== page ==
Today, in a surprise move, Fidel Castro announced his resignation as head of Cuba's Communist Party. The announcement came in the form of a column titled "Reflections of Fidel" on the website CubaDebate.cu. Word spread quickly in the U.S. blogosphere. "END OF AN ERA" read Business Insider. "Fidel Castro steps down" read the Christian Science Monitor. But the hype was confusing because, in that same letter, Fidel said his brother Raul (who took over as president in 2008) still runs decisions by him. So is Fidel still in charge or not?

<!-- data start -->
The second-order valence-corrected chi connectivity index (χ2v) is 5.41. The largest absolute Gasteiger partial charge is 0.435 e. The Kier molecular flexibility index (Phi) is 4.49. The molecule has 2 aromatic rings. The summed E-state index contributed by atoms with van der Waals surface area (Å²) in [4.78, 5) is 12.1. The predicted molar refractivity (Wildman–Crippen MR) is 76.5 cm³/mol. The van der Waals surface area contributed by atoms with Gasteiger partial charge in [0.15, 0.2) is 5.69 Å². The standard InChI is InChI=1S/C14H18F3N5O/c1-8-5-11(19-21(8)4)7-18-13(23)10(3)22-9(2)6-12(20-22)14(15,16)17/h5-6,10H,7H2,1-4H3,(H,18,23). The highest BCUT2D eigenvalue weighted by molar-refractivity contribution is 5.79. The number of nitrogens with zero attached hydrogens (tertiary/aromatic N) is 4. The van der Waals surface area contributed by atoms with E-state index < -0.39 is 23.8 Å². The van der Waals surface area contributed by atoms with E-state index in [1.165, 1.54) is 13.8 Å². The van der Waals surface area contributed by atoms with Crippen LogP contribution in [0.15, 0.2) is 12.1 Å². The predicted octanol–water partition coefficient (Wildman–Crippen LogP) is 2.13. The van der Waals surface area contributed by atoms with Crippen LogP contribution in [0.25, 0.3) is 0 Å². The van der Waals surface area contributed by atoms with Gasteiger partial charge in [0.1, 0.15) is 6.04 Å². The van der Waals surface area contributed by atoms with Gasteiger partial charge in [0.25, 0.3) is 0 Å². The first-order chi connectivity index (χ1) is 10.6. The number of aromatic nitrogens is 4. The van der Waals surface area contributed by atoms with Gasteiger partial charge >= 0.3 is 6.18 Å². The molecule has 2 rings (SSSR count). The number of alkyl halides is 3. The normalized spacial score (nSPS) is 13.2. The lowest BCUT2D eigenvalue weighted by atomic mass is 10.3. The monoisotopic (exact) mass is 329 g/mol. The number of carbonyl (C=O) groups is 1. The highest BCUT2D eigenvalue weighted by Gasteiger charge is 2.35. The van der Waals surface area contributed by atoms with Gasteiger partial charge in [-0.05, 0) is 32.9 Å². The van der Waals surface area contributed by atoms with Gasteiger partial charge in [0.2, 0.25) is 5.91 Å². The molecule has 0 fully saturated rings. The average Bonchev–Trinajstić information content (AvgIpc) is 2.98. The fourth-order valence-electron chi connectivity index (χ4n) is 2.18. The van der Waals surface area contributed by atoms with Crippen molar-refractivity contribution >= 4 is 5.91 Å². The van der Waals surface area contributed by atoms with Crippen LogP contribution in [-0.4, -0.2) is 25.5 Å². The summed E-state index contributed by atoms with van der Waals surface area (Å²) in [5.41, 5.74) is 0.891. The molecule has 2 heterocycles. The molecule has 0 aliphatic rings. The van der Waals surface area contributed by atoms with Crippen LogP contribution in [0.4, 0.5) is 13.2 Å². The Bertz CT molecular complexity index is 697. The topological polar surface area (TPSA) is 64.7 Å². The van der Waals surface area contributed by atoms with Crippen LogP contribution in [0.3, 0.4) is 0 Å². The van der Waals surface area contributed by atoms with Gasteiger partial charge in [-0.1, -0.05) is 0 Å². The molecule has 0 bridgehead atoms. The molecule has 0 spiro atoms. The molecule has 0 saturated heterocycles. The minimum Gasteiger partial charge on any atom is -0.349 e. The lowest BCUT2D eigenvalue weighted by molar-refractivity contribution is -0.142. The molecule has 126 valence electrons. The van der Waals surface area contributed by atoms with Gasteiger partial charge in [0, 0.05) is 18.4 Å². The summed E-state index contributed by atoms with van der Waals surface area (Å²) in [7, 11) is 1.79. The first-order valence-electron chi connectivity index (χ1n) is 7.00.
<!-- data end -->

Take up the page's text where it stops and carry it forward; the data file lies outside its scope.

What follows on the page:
We're no experts on the Caribbean island country so we asked somebody who is: Philip Peters, vice president of the Lexington Institute and specialist in Latin American affairs. Here's what he said.
"The situation was a bit confusing because, in 2006, when he got sick, he temporarily delegated a number of functions when he was ill and his brother became president," said Peters. "It was never clear that he had left the leadership of the Communist Party. But now he has."
So officially, Castro's legal status as leader of Cuba is definitively over. But what about his behind-the-scenes leadership of the country?
"He has a historical role so I think he's always going to count," said Peters. "I don't think there's any doubt that the big issues are discussed with him."
This article is from the archive of our partner The Wire.
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